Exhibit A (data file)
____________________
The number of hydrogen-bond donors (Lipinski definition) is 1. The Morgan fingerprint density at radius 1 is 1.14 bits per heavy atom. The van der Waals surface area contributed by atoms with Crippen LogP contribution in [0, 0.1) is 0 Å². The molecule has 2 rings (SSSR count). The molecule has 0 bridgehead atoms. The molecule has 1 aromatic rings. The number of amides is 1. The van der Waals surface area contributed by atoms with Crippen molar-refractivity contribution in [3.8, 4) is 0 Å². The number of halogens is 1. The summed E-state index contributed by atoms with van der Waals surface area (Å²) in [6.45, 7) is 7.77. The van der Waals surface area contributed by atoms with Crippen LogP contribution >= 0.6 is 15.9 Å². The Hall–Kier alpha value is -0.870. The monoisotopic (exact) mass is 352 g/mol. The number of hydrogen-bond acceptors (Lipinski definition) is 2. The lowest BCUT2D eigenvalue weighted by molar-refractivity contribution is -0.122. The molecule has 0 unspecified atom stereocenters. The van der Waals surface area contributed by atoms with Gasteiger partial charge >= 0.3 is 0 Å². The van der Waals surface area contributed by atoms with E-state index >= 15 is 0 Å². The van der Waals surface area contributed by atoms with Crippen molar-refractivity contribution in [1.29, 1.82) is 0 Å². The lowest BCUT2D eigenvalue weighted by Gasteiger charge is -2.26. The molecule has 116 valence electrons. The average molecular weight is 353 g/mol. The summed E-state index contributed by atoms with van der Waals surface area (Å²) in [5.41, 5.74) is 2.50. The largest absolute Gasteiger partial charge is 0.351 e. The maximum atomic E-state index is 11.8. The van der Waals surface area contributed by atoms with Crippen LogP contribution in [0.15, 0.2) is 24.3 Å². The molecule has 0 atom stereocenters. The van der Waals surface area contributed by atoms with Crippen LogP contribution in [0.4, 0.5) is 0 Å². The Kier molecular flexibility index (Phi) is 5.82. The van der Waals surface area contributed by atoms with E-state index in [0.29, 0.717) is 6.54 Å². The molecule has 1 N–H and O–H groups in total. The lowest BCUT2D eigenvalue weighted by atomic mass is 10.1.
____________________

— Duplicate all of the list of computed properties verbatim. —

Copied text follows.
The number of hydrogen-bond donors (Lipinski definition) is 1. The Morgan fingerprint density at radius 1 is 1.14 bits per heavy atom. The van der Waals surface area contributed by atoms with Crippen LogP contribution in [0, 0.1) is 0 Å². The molecule has 2 rings (SSSR count). The molecule has 0 bridgehead atoms. The molecule has 1 aromatic rings. The number of amides is 1. The van der Waals surface area contributed by atoms with Crippen molar-refractivity contribution in [3.8, 4) is 0 Å². The number of halogens is 1. The summed E-state index contributed by atoms with van der Waals surface area (Å²) in [6.45, 7) is 7.77. The van der Waals surface area contributed by atoms with Crippen LogP contribution >= 0.6 is 15.9 Å². The Hall–Kier alpha value is -0.870. The monoisotopic (exact) mass is 352 g/mol. The number of hydrogen-bond acceptors (Lipinski definition) is 2. The lowest BCUT2D eigenvalue weighted by molar-refractivity contribution is -0.122. The molecule has 0 unspecified atom stereocenters. The van der Waals surface area contributed by atoms with Gasteiger partial charge >= 0.3 is 0 Å². The van der Waals surface area contributed by atoms with E-state index >= 15 is 0 Å². The van der Waals surface area contributed by atoms with Crippen molar-refractivity contribution in [1.29, 1.82) is 0 Å². The lowest BCUT2D eigenvalue weighted by Gasteiger charge is -2.26. The molecule has 116 valence electrons. The average molecular weight is 353 g/mol. The summed E-state index contributed by atoms with van der Waals surface area (Å²) in [5.41, 5.74) is 2.50. The largest absolute Gasteiger partial charge is 0.351 e. The maximum atomic E-state index is 11.8. The van der Waals surface area contributed by atoms with Crippen LogP contribution in [0.15, 0.2) is 24.3 Å². The molecule has 0 atom stereocenters. The van der Waals surface area contributed by atoms with Crippen LogP contribution in [0.4, 0.5) is 0 Å². The Kier molecular flexibility index (Phi) is 5.82. The van der Waals surface area contributed by atoms with E-state index in [0.29, 0.717) is 6.54 Å². The molecule has 1 N–H and O–H groups in total. The lowest BCUT2D eigenvalue weighted by atomic mass is 10.1.